Over the past few months, Uber, Lyft, and Sidecar have rolled out another innovative a ridesharing service, this time to allow carpooling between people who commute along similar routes and want to split the cost.
Great, right? The problem is that California regulators have just declared this new service to be illegal.
…The state’s Public Utilities Commission has notified the companies that state law prohibits so-called ‘charter-party cpularriers’ from charging passengers on an ‘individual-fare basis.’
Charter-party carriers can only charge by time or distance to rent out a vehicle, according to Section 5401 of the state’s Public Utilities Code. Limousines and charter buses also fall into this category.
… In an emailed statement, Uber spokesperson Eva Behrend told CBS San Francisco, “We thought we had seen it all, and then the California PUC decided they would try to shut down app-based carpooling. The only conclusion we can come to is that the PUC doesn’t like technology, environmental progress, or anything that might make California a better place to live.”
Ouch. Harsh words for the PUC. But didn’t Uber just get a much ballyhooed “compromise” to its regulatory problems from California?
As reported here by CEI’s Marc Scribner:
In September 2013, after a two-year battle with various regional, municipal, and airport authorities in California, the state’s Public Utility Commission issued regulations governing the licensing and operation of ridesharing companies.
These rules explicitly legalized ridesharing, not by deregulating the transportation service industry (e.g., abolishing the local taxicab commission, limiting or eliminating the state’s regulatory authority), but by created a new regulatory carve-out called the “transportation network company.”
… Ridesharing providers in California now face far more stringent inspection, liability insurance, criminal background check, and drug and alcohol policy requirements than limousines, shuttles, and charter buses.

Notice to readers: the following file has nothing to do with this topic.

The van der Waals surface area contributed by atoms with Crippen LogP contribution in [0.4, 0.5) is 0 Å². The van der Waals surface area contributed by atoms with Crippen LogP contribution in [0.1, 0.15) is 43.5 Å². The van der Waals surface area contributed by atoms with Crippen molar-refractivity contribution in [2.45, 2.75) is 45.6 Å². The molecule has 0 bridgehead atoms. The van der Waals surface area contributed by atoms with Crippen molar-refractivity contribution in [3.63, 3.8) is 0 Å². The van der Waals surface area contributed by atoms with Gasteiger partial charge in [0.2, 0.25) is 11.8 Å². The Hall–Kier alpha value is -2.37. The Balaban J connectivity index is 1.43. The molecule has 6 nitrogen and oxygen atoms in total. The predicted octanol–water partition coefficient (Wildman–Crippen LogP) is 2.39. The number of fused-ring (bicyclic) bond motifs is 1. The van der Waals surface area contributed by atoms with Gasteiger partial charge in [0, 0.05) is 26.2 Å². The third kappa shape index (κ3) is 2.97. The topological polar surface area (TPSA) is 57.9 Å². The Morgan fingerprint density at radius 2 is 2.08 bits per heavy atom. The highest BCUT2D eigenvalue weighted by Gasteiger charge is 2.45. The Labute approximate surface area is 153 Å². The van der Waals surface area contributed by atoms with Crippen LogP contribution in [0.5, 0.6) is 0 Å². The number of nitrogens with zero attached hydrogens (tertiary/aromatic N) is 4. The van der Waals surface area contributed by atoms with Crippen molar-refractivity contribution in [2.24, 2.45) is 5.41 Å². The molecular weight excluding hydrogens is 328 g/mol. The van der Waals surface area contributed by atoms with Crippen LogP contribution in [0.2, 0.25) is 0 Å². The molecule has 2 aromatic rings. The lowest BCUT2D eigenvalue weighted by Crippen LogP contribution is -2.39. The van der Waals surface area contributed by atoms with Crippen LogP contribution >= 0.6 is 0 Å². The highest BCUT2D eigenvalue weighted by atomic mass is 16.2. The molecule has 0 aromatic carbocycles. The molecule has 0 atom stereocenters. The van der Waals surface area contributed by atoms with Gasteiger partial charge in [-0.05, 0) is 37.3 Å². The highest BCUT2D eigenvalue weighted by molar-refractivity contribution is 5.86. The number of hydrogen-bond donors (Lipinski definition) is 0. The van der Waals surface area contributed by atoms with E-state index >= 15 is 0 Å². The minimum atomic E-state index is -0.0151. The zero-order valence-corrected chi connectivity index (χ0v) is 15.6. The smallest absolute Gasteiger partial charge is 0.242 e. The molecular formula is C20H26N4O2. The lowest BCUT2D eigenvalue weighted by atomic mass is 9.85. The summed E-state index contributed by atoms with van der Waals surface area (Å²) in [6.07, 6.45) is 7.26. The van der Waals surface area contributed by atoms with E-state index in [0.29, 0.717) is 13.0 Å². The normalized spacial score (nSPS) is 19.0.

As Scribner pointed out, this “compromise” strategy of regulatory exceptions for ridersharing is ultimately a failure, because it shackles all future innovation in transportation with all of the inane, expensive, and outdated regulations that Uber had to fight through (and eventually acquiesce to) in the first place.
As should now be obvious, the creation of the new “transportation network company” regulatory class is not in any way deregulation. This is merely regulatory recognition and accommodation. Regulatory accommodation may be a wise short-run strategy to get ridesharing providers legalized or explicitly recognized as legal. However, we must understand that this also creates new political barriers to entry and enhanced regulatory authority, both of which libertarians should oppose in the long-run as we seek liberalization in the transportation sector.
… Rather than lobby for deregulation, as they at least pretended to do in the early days of ridesharing, Uber is now shopping around legislation across the country based in part on California’s regulations. … The post-California accommodation strategy has so far only succeeded in Colorado while it has failed in Arizona and Georgia. This record for compromise is hardly a triumph, and it suggests that regulatory accommodation may not be significantly more pragmatic than pushing for actual deregulation, even if the short-term goal is only allowing Uber and Lyft to operate.
Accommodation isn’t a substitute for deregulation–and Uber’s “California Compromise” isn’t even working in California. And as we are now finding out, deregulation is the only realistic strategy for a thriving, innovative, and competitive transportation market.